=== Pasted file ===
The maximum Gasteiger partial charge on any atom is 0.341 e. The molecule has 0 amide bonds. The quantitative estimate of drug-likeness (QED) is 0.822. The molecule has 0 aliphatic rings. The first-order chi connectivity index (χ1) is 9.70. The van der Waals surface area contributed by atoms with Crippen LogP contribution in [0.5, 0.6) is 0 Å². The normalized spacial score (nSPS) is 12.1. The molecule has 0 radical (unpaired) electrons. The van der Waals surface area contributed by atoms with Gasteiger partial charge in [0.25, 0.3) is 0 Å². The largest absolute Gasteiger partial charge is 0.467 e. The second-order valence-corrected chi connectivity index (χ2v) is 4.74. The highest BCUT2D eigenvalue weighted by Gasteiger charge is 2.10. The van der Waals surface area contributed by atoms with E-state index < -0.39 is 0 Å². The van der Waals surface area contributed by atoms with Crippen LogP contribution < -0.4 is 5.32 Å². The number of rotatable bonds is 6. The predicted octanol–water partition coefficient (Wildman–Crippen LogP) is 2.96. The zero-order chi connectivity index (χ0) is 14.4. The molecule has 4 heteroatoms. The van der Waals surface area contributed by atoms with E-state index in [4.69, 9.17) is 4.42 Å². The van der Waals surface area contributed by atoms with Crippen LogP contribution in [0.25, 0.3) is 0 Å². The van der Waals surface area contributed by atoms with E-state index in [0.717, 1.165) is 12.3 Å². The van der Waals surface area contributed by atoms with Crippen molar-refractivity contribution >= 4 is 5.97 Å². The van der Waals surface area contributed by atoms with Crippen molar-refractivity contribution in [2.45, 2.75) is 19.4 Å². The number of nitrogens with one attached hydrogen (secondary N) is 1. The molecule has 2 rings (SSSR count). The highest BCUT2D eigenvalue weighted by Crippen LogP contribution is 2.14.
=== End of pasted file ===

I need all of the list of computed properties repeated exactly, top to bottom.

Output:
The maximum Gasteiger partial charge on any atom is 0.341 e. The molecule has 0 amide bonds. The quantitative estimate of drug-likeness (QED) is 0.822. The molecule has 0 aliphatic rings. The first-order chi connectivity index (χ1) is 9.70. The van der Waals surface area contributed by atoms with Crippen LogP contribution in [0.5, 0.6) is 0 Å². The normalized spacial score (nSPS) is 12.1. The molecule has 0 radical (unpaired) electrons. The van der Waals surface area contributed by atoms with Gasteiger partial charge in [0.25, 0.3) is 0 Å². The largest absolute Gasteiger partial charge is 0.467 e. The second-order valence-corrected chi connectivity index (χ2v) is 4.74. The highest BCUT2D eigenvalue weighted by Gasteiger charge is 2.10. The van der Waals surface area contributed by atoms with E-state index < -0.39 is 0 Å². The van der Waals surface area contributed by atoms with Crippen LogP contribution < -0.4 is 5.32 Å². The number of rotatable bonds is 6. The predicted octanol–water partition coefficient (Wildman–Crippen LogP) is 2.96. The zero-order chi connectivity index (χ0) is 14.4. The molecule has 4 heteroatoms. The van der Waals surface area contributed by atoms with E-state index in [4.69, 9.17) is 4.42 Å². The van der Waals surface area contributed by atoms with Crippen LogP contribution in [0.25, 0.3) is 0 Å². The van der Waals surface area contributed by atoms with E-state index in [0.717, 1.165) is 12.3 Å². The van der Waals surface area contributed by atoms with Crippen molar-refractivity contribution >= 4 is 5.97 Å². The van der Waals surface area contributed by atoms with Crippen molar-refractivity contribution in [2.45, 2.75) is 19.4 Å². The number of nitrogens with one attached hydrogen (secondary N) is 1. The molecule has 2 rings (SSSR count). The highest BCUT2D eigenvalue weighted by Crippen LogP contribution is 2.14.